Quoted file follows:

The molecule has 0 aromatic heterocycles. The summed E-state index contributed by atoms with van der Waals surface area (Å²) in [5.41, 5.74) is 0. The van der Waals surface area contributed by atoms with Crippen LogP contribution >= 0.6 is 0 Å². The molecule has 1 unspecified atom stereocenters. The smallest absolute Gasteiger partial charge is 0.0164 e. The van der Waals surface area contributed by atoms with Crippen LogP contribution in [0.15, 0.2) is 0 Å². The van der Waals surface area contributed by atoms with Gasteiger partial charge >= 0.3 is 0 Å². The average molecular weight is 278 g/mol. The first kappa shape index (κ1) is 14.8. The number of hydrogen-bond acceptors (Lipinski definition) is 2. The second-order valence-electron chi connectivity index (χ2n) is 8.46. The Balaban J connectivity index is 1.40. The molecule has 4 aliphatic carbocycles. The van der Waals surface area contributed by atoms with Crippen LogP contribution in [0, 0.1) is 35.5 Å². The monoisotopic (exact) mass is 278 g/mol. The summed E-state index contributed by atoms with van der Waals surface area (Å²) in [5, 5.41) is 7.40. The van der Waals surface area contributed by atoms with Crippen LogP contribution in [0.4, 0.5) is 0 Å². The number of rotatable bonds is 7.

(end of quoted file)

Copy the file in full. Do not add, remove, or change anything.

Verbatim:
The molecule has 0 aromatic heterocycles. The summed E-state index contributed by atoms with van der Waals surface area (Å²) in [5.41, 5.74) is 0. The van der Waals surface area contributed by atoms with Crippen LogP contribution >= 0.6 is 0 Å². The molecule has 1 unspecified atom stereocenters. The smallest absolute Gasteiger partial charge is 0.0164 e. The van der Waals surface area contributed by atoms with Crippen LogP contribution in [0.15, 0.2) is 0 Å². The van der Waals surface area contributed by atoms with Gasteiger partial charge >= 0.3 is 0 Å². The average molecular weight is 278 g/mol. The first kappa shape index (κ1) is 14.8. The number of hydrogen-bond acceptors (Lipinski definition) is 2. The second-order valence-electron chi connectivity index (χ2n) is 8.46. The Balaban J connectivity index is 1.40. The molecule has 4 aliphatic carbocycles. The van der Waals surface area contributed by atoms with Crippen LogP contribution in [0, 0.1) is 35.5 Å². The monoisotopic (exact) mass is 278 g/mol. The summed E-state index contributed by atoms with van der Waals surface area (Å²) in [5, 5.41) is 7.40. The van der Waals surface area contributed by atoms with Crippen LogP contribution in [0.4, 0.5) is 0 Å². The number of rotatable bonds is 7.